Join us- including our canine adventurers Finn and Sawyer- as we begin our three-part series on historic abbeys in the Scottish Borders. Our first stop is to one of Scotland’s most powerful medieval abbeys- Melrose Abbey.
A Brief History
Nestled among the lush, fertile lands of the Tweed Valley, Melrose Abbey was a Cistercian monastery that was established by David I in 1136. Cistercian monasticism was established in France at the end of the 11th century. The order was focused on austere living conditions with the monks’ daily activities mostly consisting of prayer, work (e.g. raising sheep to sell their wool which was their primary source of income), and church activities.
Considering their focus on austerity, it probably doesn’t come as too much of a surprise to learn that the original 12th century church was quite modest. However, as we’ve discussed in past blog articles, like other locations in Scotland, Melrose Abbey also suffered a great deal from attacks by the English during the Wars of Independence. Most of the Abbey was ransacked and ruined in the 1300s by invading English forces sent by Richard II. Therefore, much of what we see of Melrose Abbey’s architecture today (more on that shortly) came about from the rebuild done around 1400.
The church was part of an extensive network of buildings on the grounds at Melrose Abbey. The picture below shows an Historic Scotland informational board that gives an artist’s drawing of what Melrose Abbey would have most likely looked like around 1500. This illustrates how the monks lived a life of solitude away from the outside world.
In 1560, the Protestant Reformation officially abolished Catholic worship in Scotland. The last monk, John Watson, died in 1590. However, the church stayed in use as a parish church until 1810.
Exemplary Medieval Architecture
Melrose Abbey is now in the care of Historic Scotland who work to maintain and preserve the surviving medieval architecture and structures. They describe the Church at Melrose as the “abbey’s spiritual heart”. Walking around the church, hints of its former grandeur surround you. The only remnants of the original 12th century church are the bases of the former columns of the ‘Galilee Porch’ (which you can see pictured below before you enter the now roofless nave section of the church).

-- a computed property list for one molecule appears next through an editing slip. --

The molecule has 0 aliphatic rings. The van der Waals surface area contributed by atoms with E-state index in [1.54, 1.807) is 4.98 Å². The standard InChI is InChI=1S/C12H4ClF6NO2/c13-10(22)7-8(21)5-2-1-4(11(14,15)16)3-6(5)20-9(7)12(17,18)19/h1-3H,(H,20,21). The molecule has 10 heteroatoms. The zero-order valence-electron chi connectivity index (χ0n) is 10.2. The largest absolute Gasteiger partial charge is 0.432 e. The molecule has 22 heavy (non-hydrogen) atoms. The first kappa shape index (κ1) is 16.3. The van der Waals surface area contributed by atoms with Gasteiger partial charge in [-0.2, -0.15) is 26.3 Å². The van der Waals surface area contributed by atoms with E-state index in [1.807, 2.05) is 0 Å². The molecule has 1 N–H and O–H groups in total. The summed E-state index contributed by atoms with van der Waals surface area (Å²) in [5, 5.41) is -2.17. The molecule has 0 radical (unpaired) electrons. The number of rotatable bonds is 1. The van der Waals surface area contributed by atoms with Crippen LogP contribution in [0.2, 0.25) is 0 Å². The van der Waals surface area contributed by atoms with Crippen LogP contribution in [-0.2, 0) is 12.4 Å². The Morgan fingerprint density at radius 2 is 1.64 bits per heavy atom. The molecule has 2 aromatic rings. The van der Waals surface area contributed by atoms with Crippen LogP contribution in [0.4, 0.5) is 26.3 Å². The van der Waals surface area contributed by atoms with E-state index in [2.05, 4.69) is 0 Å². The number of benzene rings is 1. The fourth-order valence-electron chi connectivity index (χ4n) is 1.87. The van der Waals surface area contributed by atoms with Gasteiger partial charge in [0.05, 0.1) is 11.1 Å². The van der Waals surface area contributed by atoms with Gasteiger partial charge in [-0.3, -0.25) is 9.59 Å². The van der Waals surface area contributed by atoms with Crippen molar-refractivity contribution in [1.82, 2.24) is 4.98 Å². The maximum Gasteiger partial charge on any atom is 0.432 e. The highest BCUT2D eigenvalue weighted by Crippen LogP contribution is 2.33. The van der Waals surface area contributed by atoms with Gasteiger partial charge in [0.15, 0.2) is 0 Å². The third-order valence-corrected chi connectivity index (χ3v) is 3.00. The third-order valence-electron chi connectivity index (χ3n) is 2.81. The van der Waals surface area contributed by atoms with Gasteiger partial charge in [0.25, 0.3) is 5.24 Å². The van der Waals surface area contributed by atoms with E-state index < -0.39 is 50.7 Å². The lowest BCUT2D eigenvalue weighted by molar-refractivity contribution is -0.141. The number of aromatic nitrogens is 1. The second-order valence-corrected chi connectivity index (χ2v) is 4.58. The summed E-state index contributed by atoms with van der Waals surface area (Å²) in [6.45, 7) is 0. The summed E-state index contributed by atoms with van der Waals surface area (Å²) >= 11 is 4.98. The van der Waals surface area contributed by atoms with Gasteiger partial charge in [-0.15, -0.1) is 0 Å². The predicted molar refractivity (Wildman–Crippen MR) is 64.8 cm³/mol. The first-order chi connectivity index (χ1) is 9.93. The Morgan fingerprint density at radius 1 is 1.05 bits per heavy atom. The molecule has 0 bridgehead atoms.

Standing in the nave, I try to envisage the aisle chapels that would have gone the entire length of the church. Their gothic arched windows would have once held exquisite stained glass. Now, those same windows beautifully frame the rolling Scottish hills.
At the east end of the nave survives an amazing ceiling boss carved with the head of Christ.
What I find particularly fascinating is the European influence found in the flowing designs of the south transept. This can be attributed to the French master-mason, John Morrow. According to Historic Scotland, little is known about the individual craftsmen who worked on the post-1385 rebuild. That is why the plaque that discusses John Morrow is particularly important.
The plaque reads: “John Morrow sometimes called was I and born in Paris certainly and had in keeping all the mason work of St Andrews, the high kirk of Glasgow, Melrose, Paisley, of Nithsdale and Galloway. I pray to God and Mary both and sweet St John to keep this holy church from harm”. The plaque pictured in the south transept is a replica and the original inscription is on display in the Commendator’s House.
The most important part of the medieval church was the presbytery (always at the easternmost end) where the high altar was housed. Historic Scotland points out how “builders of later-medieval churches tended to ‘build-in’ furnishings in stone, and it is this which has secured their survival”. We can see this in the pictures below. Just below the presbytery’s east window are two wall cupboards. Historic Scotland points out that these very well could have held holy relics which would have been a focus for those coming to Melrose Abbey on pilgrimage. In the south wall of the presbytery, you can still see the double piscina (basin) where the priest could wash his hands.